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A great leader:
- Is able to relate to others and builds effective network relationships;
- Markets herself well and pitches herself to the situation;
- Is sensitive to how people and organisations function;
- Views corporate politics as a necessary part of business life;
- Knows how to get things done through the formal channels and informal network.
How to handle the situation:
Decisions at work are impacted by both work related goals and personal factors.
Office politics are the strategies that people play to gain advantage, personally or for a business goal they support.
You cannot avoid office politics. Unless you know who the go-to people are and you understand how things get done within your organisation, you will soon find out that your ideas are not listened to, your plans are not taken seriously and your hard work never seems to get the attention it deserves.
How you handle sensitive workplace situations can make or break your professional prospects. Navigating office politics involve common sense, courtesy and compromise.
Great leaders who are politically savvy get things done with a minimum of noise for the maximum benefit.
Last but not least: don’t confuse office politics with “being political” – a polite term for not being trusted.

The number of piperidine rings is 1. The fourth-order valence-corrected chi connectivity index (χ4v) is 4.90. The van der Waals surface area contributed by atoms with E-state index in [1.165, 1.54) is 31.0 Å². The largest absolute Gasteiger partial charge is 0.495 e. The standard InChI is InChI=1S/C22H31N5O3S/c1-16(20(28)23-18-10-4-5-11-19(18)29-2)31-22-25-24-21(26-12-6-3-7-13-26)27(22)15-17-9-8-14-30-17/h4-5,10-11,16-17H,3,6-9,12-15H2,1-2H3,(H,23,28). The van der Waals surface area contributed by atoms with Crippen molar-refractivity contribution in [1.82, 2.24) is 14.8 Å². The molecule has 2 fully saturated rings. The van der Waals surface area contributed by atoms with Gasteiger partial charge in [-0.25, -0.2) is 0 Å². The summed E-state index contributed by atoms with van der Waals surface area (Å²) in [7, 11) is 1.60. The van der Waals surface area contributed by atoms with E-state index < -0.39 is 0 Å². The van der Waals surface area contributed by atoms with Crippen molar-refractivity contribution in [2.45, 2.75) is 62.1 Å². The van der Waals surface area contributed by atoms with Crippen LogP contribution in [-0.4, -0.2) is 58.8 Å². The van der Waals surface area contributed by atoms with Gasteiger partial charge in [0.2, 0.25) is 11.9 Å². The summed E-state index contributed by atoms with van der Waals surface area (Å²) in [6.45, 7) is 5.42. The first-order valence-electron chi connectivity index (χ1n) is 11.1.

- To get a handle on office politics, observe how things get done in your organisation. Ask some key questions: What are the core values and how are they enforced? Are short- or long-term results more valued? Do decisions flow through the formal hierarchy or informal networks? What are the unspoken assumptions about how work gets done? How much risk is tolerated? What information gets shared and with whom? Who are the role models? Who are the movers and shakers? The answers to these questions will give you a good sense of the work place culture of your organisation;
- Build a broad coalition of support: aim to build solid connections with colleagues at all levels of your organisation – not just at the top. Pay it forward by sharing credit for positive outcomes, delivering on promises and helping out when an extra hand is needed;
- Self promotion: one of your keys to success is your ability to let others know who you are, what you have to offer and how you can make a difference in the organisation;
- Learn to communicate persuasively, develop an assertive style backed with solid facts and examples, adjust your messages for different audiences. Take an assertive communications skills course to further build your self-confidence;
- Establish a mentor relationship with a senior leader to help you navigate through complex political situations effectively and quietly
Who are the go-to people in your organisation and how do you relate to them?
We welcome your thoughts, experiences and comments on how you would deal with such a situation.